Some questions discussed in this interview include:

              What is Dr. Malone’s background and experience?
              Are there any warning signs the COVID vaccines could be causing unforeseen adverse side effects?
              What are the bioethics around experimental products?
              What are some of the studies coming to the forefront causing some concern with the vaccines?
              Is there validity in being concerned about taking the vaccine?
              Is there censorship taking place of doctors and scientists?

              Disclaimer: This interview is not intended to give you clear cut answer to these questions. You get to watch the interview and decide for yourself what is important and what you want to focus on.

              If you do want to discuss the video here are some rules of engagement:

              *Please speak directly to the content and refrain from personal attacks of myself or Dr. Malone.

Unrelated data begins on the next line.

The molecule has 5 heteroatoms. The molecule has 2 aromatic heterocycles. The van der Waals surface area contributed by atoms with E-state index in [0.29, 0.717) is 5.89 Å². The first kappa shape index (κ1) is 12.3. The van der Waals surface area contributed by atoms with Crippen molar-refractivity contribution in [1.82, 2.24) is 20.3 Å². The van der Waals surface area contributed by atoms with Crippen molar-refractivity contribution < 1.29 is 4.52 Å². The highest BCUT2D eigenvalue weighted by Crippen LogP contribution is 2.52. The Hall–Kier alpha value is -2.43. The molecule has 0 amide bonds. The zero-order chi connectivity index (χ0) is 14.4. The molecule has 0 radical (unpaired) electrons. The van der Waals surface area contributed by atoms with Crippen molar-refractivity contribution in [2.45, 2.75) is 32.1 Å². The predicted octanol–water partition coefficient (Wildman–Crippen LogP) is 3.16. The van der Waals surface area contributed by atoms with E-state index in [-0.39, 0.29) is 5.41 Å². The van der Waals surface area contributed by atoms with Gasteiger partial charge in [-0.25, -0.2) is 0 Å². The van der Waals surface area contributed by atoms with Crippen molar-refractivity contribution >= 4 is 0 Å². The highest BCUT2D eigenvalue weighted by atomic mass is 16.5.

If you think either one of us is being unreasonable … feel free to just not believe us. That is your choice.

              *If you wish to comment I ask you take the time to watch the interview. This ensures that you have the full picture of what Dr. Malone is saying.

              *If you feel the need to post “FACT CHECKER” articles please just check that it has an author attached to the article, as well as the name of the scientist they have interviewed. BONUS POINTS if the scientist is more qualified on the subject of clinical trials and vaccines than Dr.Robert Malone.

              Some links discussed in the video:

              {I, Marleen, have removed all but one of the links from my copy for this comment so it won’t, procedurally, get hung up in Fandango’s trash. I think I’ll include them all in another comment, next.}